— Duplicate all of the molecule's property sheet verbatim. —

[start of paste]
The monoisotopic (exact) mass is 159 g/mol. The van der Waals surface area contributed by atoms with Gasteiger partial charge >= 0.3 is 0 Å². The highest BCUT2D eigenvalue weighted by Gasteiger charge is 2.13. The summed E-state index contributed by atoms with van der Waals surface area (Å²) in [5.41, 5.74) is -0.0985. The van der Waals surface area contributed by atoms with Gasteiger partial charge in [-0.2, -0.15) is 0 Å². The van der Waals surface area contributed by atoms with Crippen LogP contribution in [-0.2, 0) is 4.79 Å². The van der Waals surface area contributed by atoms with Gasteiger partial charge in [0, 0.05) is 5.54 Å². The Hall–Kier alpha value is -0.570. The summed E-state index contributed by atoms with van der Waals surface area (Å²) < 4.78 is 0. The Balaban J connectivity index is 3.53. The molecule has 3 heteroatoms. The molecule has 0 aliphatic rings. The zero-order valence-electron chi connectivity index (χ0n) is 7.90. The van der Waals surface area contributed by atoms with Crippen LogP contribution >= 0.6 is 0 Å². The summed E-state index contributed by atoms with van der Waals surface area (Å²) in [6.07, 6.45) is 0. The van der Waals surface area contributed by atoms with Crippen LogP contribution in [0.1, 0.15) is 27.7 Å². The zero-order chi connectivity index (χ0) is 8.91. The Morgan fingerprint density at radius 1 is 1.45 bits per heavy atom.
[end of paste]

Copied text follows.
The monoisotopic (exact) mass is 159 g/mol. The van der Waals surface area contributed by atoms with Gasteiger partial charge >= 0.3 is 0 Å². The highest BCUT2D eigenvalue weighted by Gasteiger charge is 2.13. The summed E-state index contributed by atoms with van der Waals surface area (Å²) in [5.41, 5.74) is -0.0985. The van der Waals surface area contributed by atoms with Gasteiger partial charge in [-0.2, -0.15) is 0 Å². The van der Waals surface area contributed by atoms with Crippen LogP contribution in [-0.2, 0) is 4.79 Å². The van der Waals surface area contributed by atoms with Gasteiger partial charge in [0, 0.05) is 5.54 Å². The Hall–Kier alpha value is -0.570. The summed E-state index contributed by atoms with van der Waals surface area (Å²) < 4.78 is 0. The Balaban J connectivity index is 3.53. The molecule has 3 heteroatoms. The molecule has 0 aliphatic rings. The zero-order valence-electron chi connectivity index (χ0n) is 7.90. The van der Waals surface area contributed by atoms with Crippen LogP contribution >= 0.6 is 0 Å². The summed E-state index contributed by atoms with van der Waals surface area (Å²) in [6.07, 6.45) is 0. The van der Waals surface area contributed by atoms with Crippen LogP contribution in [0.1, 0.15) is 27.7 Å². The zero-order chi connectivity index (χ0) is 8.91. The Morgan fingerprint density at radius 1 is 1.45 bits per heavy atom.